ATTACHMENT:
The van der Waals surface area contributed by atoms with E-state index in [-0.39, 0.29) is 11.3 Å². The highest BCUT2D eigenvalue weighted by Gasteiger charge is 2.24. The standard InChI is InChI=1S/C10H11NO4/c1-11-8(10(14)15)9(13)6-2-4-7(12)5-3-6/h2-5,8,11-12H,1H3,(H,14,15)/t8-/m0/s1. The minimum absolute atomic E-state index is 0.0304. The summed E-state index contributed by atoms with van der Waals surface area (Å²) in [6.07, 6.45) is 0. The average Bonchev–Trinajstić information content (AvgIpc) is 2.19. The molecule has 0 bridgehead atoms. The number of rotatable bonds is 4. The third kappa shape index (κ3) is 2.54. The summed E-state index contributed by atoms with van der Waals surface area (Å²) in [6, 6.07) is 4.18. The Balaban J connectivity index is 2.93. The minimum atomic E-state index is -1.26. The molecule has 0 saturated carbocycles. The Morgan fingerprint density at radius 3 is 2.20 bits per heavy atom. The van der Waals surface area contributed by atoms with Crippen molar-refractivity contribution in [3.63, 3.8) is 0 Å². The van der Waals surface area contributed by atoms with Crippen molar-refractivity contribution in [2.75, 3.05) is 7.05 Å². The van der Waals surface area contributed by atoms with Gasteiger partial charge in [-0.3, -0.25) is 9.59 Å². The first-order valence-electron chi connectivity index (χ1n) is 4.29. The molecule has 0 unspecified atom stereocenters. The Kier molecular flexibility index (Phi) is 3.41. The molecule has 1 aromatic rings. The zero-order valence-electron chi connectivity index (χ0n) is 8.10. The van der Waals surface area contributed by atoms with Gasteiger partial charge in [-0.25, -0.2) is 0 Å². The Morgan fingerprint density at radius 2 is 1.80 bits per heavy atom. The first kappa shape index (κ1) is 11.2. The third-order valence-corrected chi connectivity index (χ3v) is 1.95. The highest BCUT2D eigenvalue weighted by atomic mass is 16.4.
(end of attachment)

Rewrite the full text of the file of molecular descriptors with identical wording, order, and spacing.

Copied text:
The van der Waals surface area contributed by atoms with E-state index in [-0.39, 0.29) is 11.3 Å². The highest BCUT2D eigenvalue weighted by Gasteiger charge is 2.24. The standard InChI is InChI=1S/C10H11NO4/c1-11-8(10(14)15)9(13)6-2-4-7(12)5-3-6/h2-5,8,11-12H,1H3,(H,14,15)/t8-/m0/s1. The minimum absolute atomic E-state index is 0.0304. The summed E-state index contributed by atoms with van der Waals surface area (Å²) in [6.07, 6.45) is 0. The average Bonchev–Trinajstić information content (AvgIpc) is 2.19. The molecule has 0 bridgehead atoms. The number of rotatable bonds is 4. The third kappa shape index (κ3) is 2.54. The summed E-state index contributed by atoms with van der Waals surface area (Å²) in [6, 6.07) is 4.18. The Balaban J connectivity index is 2.93. The minimum atomic E-state index is -1.26. The molecule has 0 saturated carbocycles. The Morgan fingerprint density at radius 3 is 2.20 bits per heavy atom. The van der Waals surface area contributed by atoms with Crippen molar-refractivity contribution in [3.63, 3.8) is 0 Å². The van der Waals surface area contributed by atoms with Crippen molar-refractivity contribution in [2.75, 3.05) is 7.05 Å². The van der Waals surface area contributed by atoms with Gasteiger partial charge in [-0.3, -0.25) is 9.59 Å². The first-order valence-electron chi connectivity index (χ1n) is 4.29. The molecule has 0 unspecified atom stereocenters. The Kier molecular flexibility index (Phi) is 3.41. The molecule has 1 aromatic rings. The zero-order valence-electron chi connectivity index (χ0n) is 8.10. The van der Waals surface area contributed by atoms with Gasteiger partial charge in [-0.25, -0.2) is 0 Å². The Morgan fingerprint density at radius 2 is 1.80 bits per heavy atom. The first kappa shape index (κ1) is 11.2. The third-order valence-corrected chi connectivity index (χ3v) is 1.95. The highest BCUT2D eigenvalue weighted by atomic mass is 16.4.